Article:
Indonesia to sue Malaysian palm oil firm over smog

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sumatra fires

Following the devastating forest fires in Sumatra that caused havoc in Singapore and Malaysia in June, Indonesian authorities have said they will file charges against the local unit of Malaysia’s third-largest palm oil planter, Kuala Lumpur Kepong, over illegal fires, local media reported.

The case will be opened against PT Adei Plantations, a unit of Kuala Lumpur Kepong. It is the first company to be accused by police of causing Southeast Asia’s worst air pollution crisis in 16 years. The concession area of PT Adei spans over 14,900 hectares.

However, Kuala  Lumpur Kepong in a statement denied its subsidiary was behind the forest fires, saying an analysis showed that there was only one hot spot identified within the plantations owned by PT Adei which has been extinguished promptly.

Nevertheless, “they are going to be charged with environmental damage,” said national police spokesman Ronny Franky Sompie.

Police are investigating four other companies for suspected involvement in the fires but have not identified them. The environment ministry last month named 8 Southeast Asian companies as possible suspects, among them subsidiaries of Malaysia-based Sime Darby.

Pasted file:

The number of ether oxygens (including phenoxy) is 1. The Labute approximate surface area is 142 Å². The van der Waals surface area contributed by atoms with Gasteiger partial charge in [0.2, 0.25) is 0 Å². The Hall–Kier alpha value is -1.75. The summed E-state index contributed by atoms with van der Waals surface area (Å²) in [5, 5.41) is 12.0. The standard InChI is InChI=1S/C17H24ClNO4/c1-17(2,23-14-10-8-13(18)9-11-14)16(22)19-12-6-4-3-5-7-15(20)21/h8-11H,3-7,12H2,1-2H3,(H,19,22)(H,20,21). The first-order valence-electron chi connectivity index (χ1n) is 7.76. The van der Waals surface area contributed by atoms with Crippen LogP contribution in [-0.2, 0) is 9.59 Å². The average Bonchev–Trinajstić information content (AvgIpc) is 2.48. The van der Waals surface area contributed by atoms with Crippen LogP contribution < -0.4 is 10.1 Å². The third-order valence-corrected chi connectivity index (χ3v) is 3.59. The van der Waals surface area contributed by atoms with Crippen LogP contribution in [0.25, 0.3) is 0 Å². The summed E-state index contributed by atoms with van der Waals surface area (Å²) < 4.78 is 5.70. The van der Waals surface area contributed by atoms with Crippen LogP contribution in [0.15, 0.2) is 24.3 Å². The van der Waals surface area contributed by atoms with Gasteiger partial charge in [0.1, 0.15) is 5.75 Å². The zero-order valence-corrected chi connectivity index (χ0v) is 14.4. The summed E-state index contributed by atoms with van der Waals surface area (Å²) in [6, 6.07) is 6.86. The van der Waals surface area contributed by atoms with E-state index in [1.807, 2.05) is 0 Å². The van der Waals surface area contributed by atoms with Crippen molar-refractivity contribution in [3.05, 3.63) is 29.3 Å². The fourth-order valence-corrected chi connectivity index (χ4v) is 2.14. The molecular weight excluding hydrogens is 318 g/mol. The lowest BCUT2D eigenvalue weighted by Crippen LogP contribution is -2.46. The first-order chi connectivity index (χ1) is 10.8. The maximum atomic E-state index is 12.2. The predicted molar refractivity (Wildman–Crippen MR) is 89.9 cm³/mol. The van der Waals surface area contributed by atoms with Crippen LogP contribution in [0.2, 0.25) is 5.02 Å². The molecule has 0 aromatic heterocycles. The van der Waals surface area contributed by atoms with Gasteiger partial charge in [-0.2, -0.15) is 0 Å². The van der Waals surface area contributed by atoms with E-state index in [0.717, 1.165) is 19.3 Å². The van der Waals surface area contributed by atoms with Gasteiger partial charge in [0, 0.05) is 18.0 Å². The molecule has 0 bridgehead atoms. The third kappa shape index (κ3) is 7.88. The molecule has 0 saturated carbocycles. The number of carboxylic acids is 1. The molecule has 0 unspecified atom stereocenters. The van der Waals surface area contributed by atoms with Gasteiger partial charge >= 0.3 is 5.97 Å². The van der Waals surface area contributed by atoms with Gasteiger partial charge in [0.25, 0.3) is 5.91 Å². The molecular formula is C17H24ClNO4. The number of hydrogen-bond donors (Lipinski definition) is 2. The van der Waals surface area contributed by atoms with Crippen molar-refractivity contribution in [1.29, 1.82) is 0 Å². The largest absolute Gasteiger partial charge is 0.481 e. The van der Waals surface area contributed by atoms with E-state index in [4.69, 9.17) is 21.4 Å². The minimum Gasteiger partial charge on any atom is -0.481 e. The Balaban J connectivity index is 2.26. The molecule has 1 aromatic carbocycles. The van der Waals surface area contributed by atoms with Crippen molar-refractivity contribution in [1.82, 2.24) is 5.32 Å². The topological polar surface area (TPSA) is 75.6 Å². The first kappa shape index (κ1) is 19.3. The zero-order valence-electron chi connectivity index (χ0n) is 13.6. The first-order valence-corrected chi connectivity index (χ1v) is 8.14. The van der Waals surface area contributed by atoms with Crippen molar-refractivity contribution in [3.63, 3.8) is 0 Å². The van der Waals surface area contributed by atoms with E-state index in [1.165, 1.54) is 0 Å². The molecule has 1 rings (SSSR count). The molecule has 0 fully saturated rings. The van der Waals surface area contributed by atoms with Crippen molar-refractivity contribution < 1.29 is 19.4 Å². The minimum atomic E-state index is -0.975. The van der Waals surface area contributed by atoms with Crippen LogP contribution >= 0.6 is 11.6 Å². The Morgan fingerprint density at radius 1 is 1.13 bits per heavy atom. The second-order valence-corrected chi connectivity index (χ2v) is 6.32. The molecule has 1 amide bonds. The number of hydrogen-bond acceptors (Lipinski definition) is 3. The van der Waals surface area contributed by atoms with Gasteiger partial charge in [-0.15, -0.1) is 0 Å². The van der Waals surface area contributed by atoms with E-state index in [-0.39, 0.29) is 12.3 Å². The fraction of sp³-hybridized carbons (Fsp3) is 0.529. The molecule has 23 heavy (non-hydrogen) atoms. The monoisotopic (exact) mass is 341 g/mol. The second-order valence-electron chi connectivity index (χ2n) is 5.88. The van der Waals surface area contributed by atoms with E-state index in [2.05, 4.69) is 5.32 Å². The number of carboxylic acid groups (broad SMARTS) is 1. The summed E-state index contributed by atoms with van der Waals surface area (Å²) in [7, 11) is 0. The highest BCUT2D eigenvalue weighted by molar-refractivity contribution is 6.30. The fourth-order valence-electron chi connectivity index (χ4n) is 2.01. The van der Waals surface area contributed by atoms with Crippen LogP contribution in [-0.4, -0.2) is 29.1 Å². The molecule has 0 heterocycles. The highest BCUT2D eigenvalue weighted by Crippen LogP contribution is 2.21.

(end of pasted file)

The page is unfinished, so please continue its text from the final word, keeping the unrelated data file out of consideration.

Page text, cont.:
Being found guilty of starting a forest fire, individuals can face a jail term of up to 10 years and fines of up to 10 billion rupiah (around $1 million). A guilty company can also have its profits seized, operations shut down and be sued for damages.

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Reading Time: 1 minute

Reading Time: 1 minute

sumatra fires

Following the devastating forest fires in Sumatra that caused havoc in Singapore and Malaysia in June, Indonesian authorities have said they will file charges against the local unit of Malaysia’s third-largest palm oil planter, Kuala Lumpur Kepong, over illegal fires, local media reported.

The case will be opened against PT Adei Plantations, a unit of Kuala Lumpur Kepong. It is the first company to be accused by police of causing Southeast Asia’s worst air pollution crisis in 16 years. The concession area of PT Adei spans over 14,900 hectares.

However, Kuala  Lumpur Kepong in a statement denied its subsidiary was behind the forest fires, saying an analysis showed that there was only one hot spot identified within the plantations owned by PT Adei which has been extinguished promptly.

Nevertheless, “they are going to be charged with environmental damage,” said national police spokesman Ronny Franky Sompie.

Police are investigating four other companies for suspected involvement in the fires but have not identified them. The environment ministry last month named 8 Southeast Asian companies as possible suspects, among them subsidiaries of Malaysia-based Sime Darby.

Being found guilty of starting a forest fire, individuals can face a jail term of up to 10 years and fines of up to 10 billion rupiah (around $1 million). A guilty company can also have its profits seized, operations shut down and be sued for damages.

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